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    $\begingroup$ Don't forget the discovery of the heating effect of microwaves. $\endgroup$ Aug 22, 2013 at 14:01
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    $\begingroup$ @dmckee and such questions do the site a better service in attracting new good experts because they are interesting than the lazy effortless low-level one-liners it gets flooded with and which are allowed to hang around and get answers of the same kind ! $\endgroup$
    – Dilaton
    Aug 22, 2013 at 15:10
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    $\begingroup$ I will be happier to see this question to survive here, instead of being closed or removed. This question does the job to examine those important physics breakthroughs - how accidental the discoveries were made. It is totally a nontrivial creative question, because "accidental" and "breakthrough" together are nontrivial. You can have many accidents, and you can have some breakthroughs, but usually not together. I will bet that the list of these accidental important breakthroughs is finite many, possibly an order of 100, much less than 1000. $\endgroup$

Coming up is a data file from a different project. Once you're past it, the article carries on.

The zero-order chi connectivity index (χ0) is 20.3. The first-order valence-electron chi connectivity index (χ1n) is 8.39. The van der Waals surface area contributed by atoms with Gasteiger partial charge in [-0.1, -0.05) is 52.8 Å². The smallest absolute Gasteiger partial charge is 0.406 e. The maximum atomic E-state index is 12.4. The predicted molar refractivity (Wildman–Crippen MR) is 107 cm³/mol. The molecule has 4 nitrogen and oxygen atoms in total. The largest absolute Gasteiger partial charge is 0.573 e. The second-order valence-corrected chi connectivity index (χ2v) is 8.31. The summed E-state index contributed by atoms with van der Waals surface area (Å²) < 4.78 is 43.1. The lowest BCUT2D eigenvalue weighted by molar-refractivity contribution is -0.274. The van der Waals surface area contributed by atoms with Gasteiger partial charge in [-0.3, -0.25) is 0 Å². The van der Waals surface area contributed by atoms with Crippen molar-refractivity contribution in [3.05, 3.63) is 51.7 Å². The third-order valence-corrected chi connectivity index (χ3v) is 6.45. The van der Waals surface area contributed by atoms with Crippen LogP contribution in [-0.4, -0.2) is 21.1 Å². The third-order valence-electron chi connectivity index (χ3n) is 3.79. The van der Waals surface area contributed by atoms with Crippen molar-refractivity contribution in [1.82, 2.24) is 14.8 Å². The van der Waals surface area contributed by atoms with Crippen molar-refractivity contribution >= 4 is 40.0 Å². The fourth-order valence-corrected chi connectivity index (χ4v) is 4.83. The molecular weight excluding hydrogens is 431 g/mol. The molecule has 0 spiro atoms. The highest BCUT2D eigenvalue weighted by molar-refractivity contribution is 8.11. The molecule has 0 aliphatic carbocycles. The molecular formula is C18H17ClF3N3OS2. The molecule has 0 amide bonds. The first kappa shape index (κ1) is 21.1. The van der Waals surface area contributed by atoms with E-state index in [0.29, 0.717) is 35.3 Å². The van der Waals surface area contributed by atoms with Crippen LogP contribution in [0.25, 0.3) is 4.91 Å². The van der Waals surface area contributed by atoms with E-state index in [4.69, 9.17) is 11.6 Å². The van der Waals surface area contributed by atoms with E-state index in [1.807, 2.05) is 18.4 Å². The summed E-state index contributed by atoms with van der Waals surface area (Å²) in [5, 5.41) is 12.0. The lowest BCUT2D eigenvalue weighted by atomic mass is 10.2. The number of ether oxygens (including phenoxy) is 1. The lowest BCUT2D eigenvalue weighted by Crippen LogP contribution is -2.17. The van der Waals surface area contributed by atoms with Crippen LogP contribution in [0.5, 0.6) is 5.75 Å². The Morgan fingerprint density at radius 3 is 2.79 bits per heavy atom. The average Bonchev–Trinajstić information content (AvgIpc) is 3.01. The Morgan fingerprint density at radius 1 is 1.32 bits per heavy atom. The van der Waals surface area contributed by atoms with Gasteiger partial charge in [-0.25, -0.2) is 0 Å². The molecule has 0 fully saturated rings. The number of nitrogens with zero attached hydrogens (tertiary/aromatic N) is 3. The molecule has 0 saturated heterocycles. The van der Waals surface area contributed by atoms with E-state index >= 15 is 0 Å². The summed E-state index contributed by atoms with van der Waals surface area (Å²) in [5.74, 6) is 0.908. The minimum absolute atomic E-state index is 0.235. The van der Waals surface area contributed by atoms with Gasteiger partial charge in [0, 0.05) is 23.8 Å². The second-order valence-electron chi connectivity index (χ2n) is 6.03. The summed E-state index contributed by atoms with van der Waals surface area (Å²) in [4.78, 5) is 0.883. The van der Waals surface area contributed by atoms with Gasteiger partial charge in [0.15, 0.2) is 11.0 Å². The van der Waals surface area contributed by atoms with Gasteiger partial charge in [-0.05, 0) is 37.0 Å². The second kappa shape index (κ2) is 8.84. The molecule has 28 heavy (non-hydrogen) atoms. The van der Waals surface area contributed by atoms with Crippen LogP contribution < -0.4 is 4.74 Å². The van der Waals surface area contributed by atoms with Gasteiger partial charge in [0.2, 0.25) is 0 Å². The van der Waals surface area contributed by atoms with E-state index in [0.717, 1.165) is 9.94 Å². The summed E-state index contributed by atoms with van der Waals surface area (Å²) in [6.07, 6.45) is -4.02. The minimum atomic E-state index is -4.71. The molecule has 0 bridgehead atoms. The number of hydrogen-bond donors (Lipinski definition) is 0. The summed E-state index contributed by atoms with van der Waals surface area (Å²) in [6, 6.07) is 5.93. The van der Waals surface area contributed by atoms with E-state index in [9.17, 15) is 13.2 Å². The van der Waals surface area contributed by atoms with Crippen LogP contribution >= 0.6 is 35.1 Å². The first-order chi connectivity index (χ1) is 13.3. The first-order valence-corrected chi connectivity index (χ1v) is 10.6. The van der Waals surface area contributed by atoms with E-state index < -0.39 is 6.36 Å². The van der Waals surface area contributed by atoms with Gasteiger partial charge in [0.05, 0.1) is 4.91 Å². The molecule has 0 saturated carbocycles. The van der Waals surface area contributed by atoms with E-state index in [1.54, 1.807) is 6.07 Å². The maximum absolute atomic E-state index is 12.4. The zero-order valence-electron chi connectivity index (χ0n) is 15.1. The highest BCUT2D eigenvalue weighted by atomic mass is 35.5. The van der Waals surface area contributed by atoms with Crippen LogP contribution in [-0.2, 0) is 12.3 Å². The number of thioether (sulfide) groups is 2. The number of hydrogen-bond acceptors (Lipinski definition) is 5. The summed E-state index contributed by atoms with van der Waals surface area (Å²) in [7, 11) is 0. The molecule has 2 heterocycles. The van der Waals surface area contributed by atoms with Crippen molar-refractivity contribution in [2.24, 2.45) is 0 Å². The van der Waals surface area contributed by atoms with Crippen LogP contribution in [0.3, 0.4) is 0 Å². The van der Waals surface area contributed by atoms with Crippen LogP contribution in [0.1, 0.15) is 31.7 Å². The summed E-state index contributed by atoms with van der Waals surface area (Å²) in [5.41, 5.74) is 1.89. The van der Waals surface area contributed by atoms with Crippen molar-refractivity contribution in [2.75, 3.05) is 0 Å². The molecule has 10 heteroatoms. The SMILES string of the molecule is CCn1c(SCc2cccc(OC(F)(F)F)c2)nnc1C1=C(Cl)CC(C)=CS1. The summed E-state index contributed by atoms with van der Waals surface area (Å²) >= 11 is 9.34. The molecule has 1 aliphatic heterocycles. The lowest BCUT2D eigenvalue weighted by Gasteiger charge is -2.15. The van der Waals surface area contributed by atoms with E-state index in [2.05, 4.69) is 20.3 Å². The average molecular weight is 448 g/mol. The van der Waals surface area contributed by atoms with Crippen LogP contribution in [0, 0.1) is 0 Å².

– wonderich
    Aug 23, 2013 at 10:28

3 Answers 3


A few more here:

Fractional quantum hall effects: had heard that the large magnetic field is originally aimed to see the Wigner crystal effect, instead of testing quantum hall physics.

Asymptotic freedom (QCD running couplings to small at high energy): from Wilczek's book ``Longing for the Harmonies,'' at that time David Gross originally aimed to prove that QFT cannot explain the Bjorken scaling, i.e. prove that (non-Abelian) QFT always lead to large coupling at high energy, simply that QFT cannot explain the couplings run to small at high energy. But the final result is the opposite. And they won the Nobel Prize.

String theory: originally aimed for explaining strong interaction, but not as successful as QCD. String had then been abandoned for a long while. Later string theory turned out to be a candidate for a theory of everything.